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CHAPTER 18

463L PALLETS AND SHORING

18-1. INTRODUCTION. The Air Force devised a cargo handling system, called the 463L System that reduces aircraft ground time, loads aircraft more fully, and eases the ground handling of cargo. One of the key items is the master pallet (463L pallet), which then turned sideways fits on the rollers of the C-130 and C-141 aircraft, and when turned lengthwise, fits on the bed of a truck. Combining the 463L vehicles, pallets, rollers, and rails within the aircraft, can reduce ground time by as much as 75 percent. This chapter also discusses types of shoring and how, when, and where it will be used in loading cargo aboard aircraft.

18-2. CONSTRUCTION OF 463L PALLETS. The 463L pallet dimensions are 108 inches by 88 inches by 2 1/4 inches. It weighs 337 pounds and has a total load capacity of 10,000 pounds. The desired load capacity is 7,500 pounds. The pallet has a balsa wood core, and is covered with corrosion-resistant aluminum. It is framed on all sides by aluminum rails which have 22 tie-down rings attached with six rings on each of the long sides and five rings on each of the short sides. The rails also have indents (notches) which can accept rail locks when the pallet is put on an aircraft (Figure 18-1). The C-130 and C-141 aircraft are fitted with a dual-rail system. The rails are fitted with detents (rail locks) to lock the pallet in place. These detents prevent forward and aft movement of the pallets while the aircraft is in flight. The usable dimensions of the 463L pallet are 104 inches by 84 inches. Four inches around the pallet are used to secure the straps, nets, or chains.

Figure 18-1. View of rails and indent on 463L pallet

18-3. LOADING CARGO ON A 463L PALLET. Cargo handlers will take the following steps and precautions when loading the pallet-

    a. Use blocking under the pallet. Lay three blocks the length of the pallet.

    b. Use dunnage between the pallet and cargo with sharp edges.

    c. Palletize cargo from the heaviest to the lightest items. The lighter and smaller items should be placed on the top or along the sides of the heavier cargo.

    d. Place containers marked "This Side Up" upright, and labeled cargo with their labels faced out.

    e. Distribute large and heavy items evenly from the center out (Figure 18-2) to prevent the pallet from being heavy ended.

Figure 18-2. Weight distribution

    f. Build the load in a square or pyramid shape (Figure 18-3) to make the load stable and easier to handle. It is then easier to secure the cargo to the pallet.

Figure 18-3. Shape of loads

    g. Use a pallet template or measuring stick to ensure that the height restrictions are not exceeded. The maximum height allowed is 96 inches except for 76 inches used in restricted areas.

    h. Use care when loading cargo using MHE, especially when using forklifts with bare tines.

    i. Use at least two attaching points when winching (pulling) a pallet.

NOTE: Never push or slide a pallet across concrete floors or ramp surfaces. This will damage the bottom skin of the pallet.

18-4. SECURING CARGO TO THE PALLET. When securing cargo to the pallet, the following procedures apply.

    a. Cargo Nets. Three nets make up a set. Two side nets are attached to the rings on the pallets and go around the sides of the load, and a top net goes over the top of the cargo.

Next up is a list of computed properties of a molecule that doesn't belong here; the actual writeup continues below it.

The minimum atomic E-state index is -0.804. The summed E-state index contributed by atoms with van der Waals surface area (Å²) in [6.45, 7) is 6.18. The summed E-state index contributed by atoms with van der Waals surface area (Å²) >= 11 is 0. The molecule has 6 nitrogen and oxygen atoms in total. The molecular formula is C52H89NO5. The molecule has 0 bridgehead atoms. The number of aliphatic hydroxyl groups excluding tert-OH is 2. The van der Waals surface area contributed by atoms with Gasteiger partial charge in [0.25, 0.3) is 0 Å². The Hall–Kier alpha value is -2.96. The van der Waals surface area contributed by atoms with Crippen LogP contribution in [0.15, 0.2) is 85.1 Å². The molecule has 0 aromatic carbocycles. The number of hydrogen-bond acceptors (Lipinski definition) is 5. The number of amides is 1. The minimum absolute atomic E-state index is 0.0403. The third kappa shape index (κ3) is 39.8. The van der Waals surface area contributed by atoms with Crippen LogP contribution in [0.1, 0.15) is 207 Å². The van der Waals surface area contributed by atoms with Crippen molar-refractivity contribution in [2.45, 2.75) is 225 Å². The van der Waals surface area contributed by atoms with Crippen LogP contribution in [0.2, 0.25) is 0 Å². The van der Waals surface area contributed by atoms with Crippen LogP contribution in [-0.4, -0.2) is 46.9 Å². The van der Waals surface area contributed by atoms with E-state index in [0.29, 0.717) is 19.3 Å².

(1) The top net is attached to the side nets by hooks and rings. The nets have many adjustment points and can be made to fit any load.

      (2) A set of large 463L pallet nets has a maximum capacity of 10,000 pounds at 8 Gs when properly installed.

NOTE: When more than 5,500 pounds of cargo are loaded on a pallet, use two sets of side nets.

    b. Procedure for Netting Pallets. Personnel should follow these steps for netting pallets:

NOTE: Before netting the cargo to the pallet, cover the pallet with plastic pallet covers.

    Step 1. Lay the nets on the floor, untangle them, and inspect for missing attachments (hooks and straps).

    Step 2. Start with the left ring side of the numbers 26 through 30 (see Figure 18-4). Attach hook 1 on the side of the net to ring 1 on the pallet.

Figure 18-4. Side netting procedures

    Step 3. Continue hooking up the side net (numbers 2 through 11).

NOTE: Always start on the long side of the pallet and work from left to right.

    Step 4. Attach the other side net on the other two sides of the pallet (follow same procedure as steps 2 and 3).

    Step 5. After both side nets are attached, lift strap 31 of both nets over the corner of the cargo on the pallet. This strap is adjustable at point 32.

    Step 6. Attach adjustable hook 21 to ring 26 of the opposite net. Lift straps just attached over the corner of the cargo in the same manner as in step 5.

    Step 7. Continue hooking ring 22 to ring 27, ring 23 to ring 28, ring 24 to ring 29, and ring 25 to ring 30. Work from the top down.

    Step 8. After the side nets are attached and adjusted, place the top net over the pallet. The sides of the net with five straps (A through E) are placed on the long side of the pallet.

    Step 9. Attach A to 12, B to 13, C to 14, D to 15, E to 16, F to 17, G to 18, H to 19, and I to 20.

    Step 10. Finish attaching the rest of the top net to the other side net in the same manner as in step 9 (Figure 18-5).

Figure 18-5. Top netting procedures

    Step 11. Tighten all the nets.

    Step 12. Attach the 4 J hooks to the 4 K rings. These straps go around the corner of the cargo on the pallet.

    Step 13. Secure the ends of the straps; tuck them in to ensure that they will not get caught in the rail system when loading the pallet aboard the aircraft (Figure 18-6).